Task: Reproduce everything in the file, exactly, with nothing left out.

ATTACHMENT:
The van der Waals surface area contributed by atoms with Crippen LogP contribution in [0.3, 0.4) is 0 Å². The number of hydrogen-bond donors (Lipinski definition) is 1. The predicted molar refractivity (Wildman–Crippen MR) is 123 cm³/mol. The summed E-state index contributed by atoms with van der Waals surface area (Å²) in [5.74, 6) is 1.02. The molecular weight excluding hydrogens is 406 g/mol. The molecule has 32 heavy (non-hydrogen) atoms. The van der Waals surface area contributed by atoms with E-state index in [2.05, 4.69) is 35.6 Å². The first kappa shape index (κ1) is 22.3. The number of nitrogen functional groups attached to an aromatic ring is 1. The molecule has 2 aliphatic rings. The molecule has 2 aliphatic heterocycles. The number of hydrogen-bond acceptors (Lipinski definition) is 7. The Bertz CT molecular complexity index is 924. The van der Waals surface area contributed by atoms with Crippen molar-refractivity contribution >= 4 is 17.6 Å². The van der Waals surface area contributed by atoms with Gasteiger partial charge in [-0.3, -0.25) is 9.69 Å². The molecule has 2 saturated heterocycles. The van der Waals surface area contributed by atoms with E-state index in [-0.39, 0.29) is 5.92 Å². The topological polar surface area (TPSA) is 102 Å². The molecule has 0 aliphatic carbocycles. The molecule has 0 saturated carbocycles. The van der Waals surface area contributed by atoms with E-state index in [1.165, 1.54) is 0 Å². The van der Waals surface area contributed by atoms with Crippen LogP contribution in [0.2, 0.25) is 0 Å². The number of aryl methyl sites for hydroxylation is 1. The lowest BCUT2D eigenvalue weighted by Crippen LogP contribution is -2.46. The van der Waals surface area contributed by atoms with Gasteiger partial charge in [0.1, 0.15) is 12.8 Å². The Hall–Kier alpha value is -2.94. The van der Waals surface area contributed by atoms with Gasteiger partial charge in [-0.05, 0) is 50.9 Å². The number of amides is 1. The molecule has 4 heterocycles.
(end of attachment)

The van der Waals surface area contributed by atoms with Crippen LogP contribution in [0.3, 0.4) is 0 Å². The number of hydrogen-bond donors (Lipinski definition) is 1. The predicted molar refractivity (Wildman–Crippen MR) is 123 cm³/mol. The summed E-state index contributed by atoms with van der Waals surface area (Å²) in [5.74, 6) is 1.02. The molecular weight excluding hydrogens is 406 g/mol. The molecule has 32 heavy (non-hydrogen) atoms. The van der Waals surface area contributed by atoms with E-state index in [2.05, 4.69) is 35.6 Å². The first kappa shape index (κ1) is 22.3. The number of nitrogen functional groups attached to an aromatic ring is 1. The molecule has 2 aliphatic rings. The molecule has 2 aliphatic heterocycles. The number of hydrogen-bond acceptors (Lipinski definition) is 7. The Bertz CT molecular complexity index is 924. The van der Waals surface area contributed by atoms with Crippen molar-refractivity contribution >= 4 is 17.6 Å². The van der Waals surface area contributed by atoms with Gasteiger partial charge in [-0.3, -0.25) is 9.69 Å². The molecule has 2 saturated heterocycles. The van der Waals surface area contributed by atoms with E-state index in [-0.39, 0.29) is 5.92 Å². The topological polar surface area (TPSA) is 102 Å². The molecule has 0 aliphatic carbocycles. The molecule has 0 saturated carbocycles. The van der Waals surface area contributed by atoms with E-state index in [1.165, 1.54) is 0 Å². The van der Waals surface area contributed by atoms with Crippen LogP contribution in [0.2, 0.25) is 0 Å². The number of aryl methyl sites for hydroxylation is 1. The lowest BCUT2D eigenvalue weighted by Crippen LogP contribution is -2.46. The van der Waals surface area contributed by atoms with Gasteiger partial charge in [0.1, 0.15) is 12.8 Å². The Hall–Kier alpha value is -2.94. The van der Waals surface area contributed by atoms with Gasteiger partial charge in [-0.05, 0) is 50.9 Å². The number of amides is 1. The molecule has 4 heterocycles.